I thought the stage was overrun with a lot of busy movements and props that took away from the seriousness of whatever that was trying to be addressed. However, despite the horrible sound system, the young woman who played the part of “Auntie” projected her voice very well! I also liked the “cow” – performed with much enthusiasm by another talented young woman.

    I am not belittling the drama, but, to my observation, this post-modern experiment, unfortunately, felt like a mockery (though it wasn’t meant to be) of the peoples’ suffering – all the parties involved. I liked the use of Vanilla Ice’s “Ice, Ice, Baby”, Britney Spears (I think the lyrics were changed from “hit me” to “kill me”) and Russell Peter’s famous line “Somebody gonna get hurt!” Having said that, it would’ve brought more credibility to the drama had the playwright been more attuned to the village sensibility; to me, the actors did not convey any village “character” whatsoever.

    Perhaps it’s a good idea for this drama troupe to work closely with their suffering brothers and sisters in remote villages.

    Best Wishes,

  • Please keep your comments relevant to the original post. Consider Sam Thambipillai’s ill-placed comment closed for further discussion.

    Comments on the play are encouraged and welcomed.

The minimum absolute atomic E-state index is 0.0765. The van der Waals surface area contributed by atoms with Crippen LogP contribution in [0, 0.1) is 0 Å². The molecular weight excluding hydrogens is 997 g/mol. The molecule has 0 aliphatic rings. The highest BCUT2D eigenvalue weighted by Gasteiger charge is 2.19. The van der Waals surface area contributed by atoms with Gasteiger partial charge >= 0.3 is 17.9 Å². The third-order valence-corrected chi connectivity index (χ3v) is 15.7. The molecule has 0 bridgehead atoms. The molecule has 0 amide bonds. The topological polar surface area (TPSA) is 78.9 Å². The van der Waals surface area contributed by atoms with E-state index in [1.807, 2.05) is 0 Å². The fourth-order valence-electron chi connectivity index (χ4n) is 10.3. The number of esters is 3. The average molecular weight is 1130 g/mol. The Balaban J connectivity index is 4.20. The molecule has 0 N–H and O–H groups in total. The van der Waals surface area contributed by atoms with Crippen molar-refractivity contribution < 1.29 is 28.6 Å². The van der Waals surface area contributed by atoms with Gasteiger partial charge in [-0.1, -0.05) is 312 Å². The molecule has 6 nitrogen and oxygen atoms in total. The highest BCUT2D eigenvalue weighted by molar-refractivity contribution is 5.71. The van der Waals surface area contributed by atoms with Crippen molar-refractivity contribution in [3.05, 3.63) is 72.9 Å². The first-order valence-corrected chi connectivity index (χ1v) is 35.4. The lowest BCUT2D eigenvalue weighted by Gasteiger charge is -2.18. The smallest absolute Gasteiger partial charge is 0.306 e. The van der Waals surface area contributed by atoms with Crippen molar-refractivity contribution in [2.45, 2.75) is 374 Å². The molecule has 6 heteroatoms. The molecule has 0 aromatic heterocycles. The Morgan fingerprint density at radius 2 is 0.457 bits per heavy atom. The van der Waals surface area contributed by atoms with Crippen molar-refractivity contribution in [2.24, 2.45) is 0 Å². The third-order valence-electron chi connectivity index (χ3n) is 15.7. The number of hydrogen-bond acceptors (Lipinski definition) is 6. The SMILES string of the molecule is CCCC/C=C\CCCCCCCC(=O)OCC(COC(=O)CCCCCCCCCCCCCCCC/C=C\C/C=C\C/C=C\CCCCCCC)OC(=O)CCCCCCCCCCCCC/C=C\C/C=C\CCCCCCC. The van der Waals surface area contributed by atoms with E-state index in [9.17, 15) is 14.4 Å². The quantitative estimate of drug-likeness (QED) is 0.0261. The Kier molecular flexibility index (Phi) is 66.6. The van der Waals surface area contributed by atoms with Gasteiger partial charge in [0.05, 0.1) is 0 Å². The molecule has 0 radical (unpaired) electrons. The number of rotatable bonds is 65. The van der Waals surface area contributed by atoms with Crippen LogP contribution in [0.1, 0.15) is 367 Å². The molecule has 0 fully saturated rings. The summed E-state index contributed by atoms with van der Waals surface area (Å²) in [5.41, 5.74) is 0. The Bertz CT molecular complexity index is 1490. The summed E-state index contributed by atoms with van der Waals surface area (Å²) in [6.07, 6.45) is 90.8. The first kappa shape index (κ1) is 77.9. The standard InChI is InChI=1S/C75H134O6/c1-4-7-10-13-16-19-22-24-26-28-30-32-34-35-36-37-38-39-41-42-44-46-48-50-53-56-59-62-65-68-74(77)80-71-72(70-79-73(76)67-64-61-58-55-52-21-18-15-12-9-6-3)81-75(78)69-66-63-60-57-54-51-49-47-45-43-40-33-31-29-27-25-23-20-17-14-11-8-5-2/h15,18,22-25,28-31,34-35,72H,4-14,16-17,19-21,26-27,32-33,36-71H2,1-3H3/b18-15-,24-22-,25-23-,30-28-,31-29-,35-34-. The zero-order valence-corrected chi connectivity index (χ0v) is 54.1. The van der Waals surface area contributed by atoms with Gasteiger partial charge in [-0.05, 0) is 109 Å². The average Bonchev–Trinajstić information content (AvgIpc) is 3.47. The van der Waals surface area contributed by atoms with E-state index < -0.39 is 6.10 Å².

• Sabes

    I consider this play as a play about the part of the phsychology of the contry that wants to understand and overcome what has happned. The phschy then re-lives what happned in order to come to terms with it. Re living was disturbing. The Play was disturbing but necessary. Fragments of the real experince were played out but as the trauma of the experince of the people who faced it in the first place. By the vitute of becoming public as a play then as the experince of the whole nation and beyond. Helpless villagers running for their lives from those air gun ships is a shared phsychological experince from Vietnam to Vanni. Even if it was not shown the audience would see it in their minds eyes. Ironically perhaps this joins the peoples.

    Just before watching the play I read an article describing Sri Lanka as a ‘failed state ‘ in Thesamnet (Ravi Sintharalingam) and then Dhayabala Thiranagama in Groundviews about the grim prospect of the forthcoming elections. Both articles also touch on the political incapacity of the Tamil Parties to play a role in the elections to negotiate a solution to the national ethnic issues. After reading these to watch the play which was played at a psychological plain is trully distubing.

    Technically I felt that the play needed some more polishig. It looked rough and chaotic than its necessary. I don’t know if this was intended or not. That’s my personal taste anyway.